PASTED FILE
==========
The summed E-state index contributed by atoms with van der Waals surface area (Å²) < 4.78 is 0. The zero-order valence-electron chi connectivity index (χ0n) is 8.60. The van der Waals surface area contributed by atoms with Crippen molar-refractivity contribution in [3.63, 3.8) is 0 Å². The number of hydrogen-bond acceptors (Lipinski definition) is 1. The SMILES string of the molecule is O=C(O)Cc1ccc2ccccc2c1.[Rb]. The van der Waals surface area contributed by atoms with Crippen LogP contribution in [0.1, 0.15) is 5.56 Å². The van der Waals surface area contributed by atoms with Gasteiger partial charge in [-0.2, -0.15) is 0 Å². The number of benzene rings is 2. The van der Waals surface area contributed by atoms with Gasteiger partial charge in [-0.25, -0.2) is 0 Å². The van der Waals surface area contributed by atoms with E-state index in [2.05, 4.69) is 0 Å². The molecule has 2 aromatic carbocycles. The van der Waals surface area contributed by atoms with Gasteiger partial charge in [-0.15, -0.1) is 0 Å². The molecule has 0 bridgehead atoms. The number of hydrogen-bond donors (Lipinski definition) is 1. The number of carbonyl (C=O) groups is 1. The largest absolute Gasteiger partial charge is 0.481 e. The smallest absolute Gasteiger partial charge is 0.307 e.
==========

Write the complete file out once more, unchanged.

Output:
The summed E-state index contributed by atoms with van der Waals surface area (Å²) < 4.78 is 0. The zero-order valence-electron chi connectivity index (χ0n) is 8.60. The van der Waals surface area contributed by atoms with Crippen molar-refractivity contribution in [3.63, 3.8) is 0 Å². The number of hydrogen-bond acceptors (Lipinski definition) is 1. The SMILES string of the molecule is O=C(O)Cc1ccc2ccccc2c1.[Rb]. The van der Waals surface area contributed by atoms with Crippen LogP contribution in [0.1, 0.15) is 5.56 Å². The van der Waals surface area contributed by atoms with Gasteiger partial charge in [-0.2, -0.15) is 0 Å². The number of benzene rings is 2. The van der Waals surface area contributed by atoms with Gasteiger partial charge in [-0.25, -0.2) is 0 Å². The van der Waals surface area contributed by atoms with E-state index in [2.05, 4.69) is 0 Å². The molecule has 2 aromatic carbocycles. The van der Waals surface area contributed by atoms with Gasteiger partial charge in [-0.15, -0.1) is 0 Å². The molecule has 0 bridgehead atoms. The number of hydrogen-bond donors (Lipinski definition) is 1. The number of carbonyl (C=O) groups is 1. The largest absolute Gasteiger partial charge is 0.481 e. The smallest absolute Gasteiger partial charge is 0.307 e.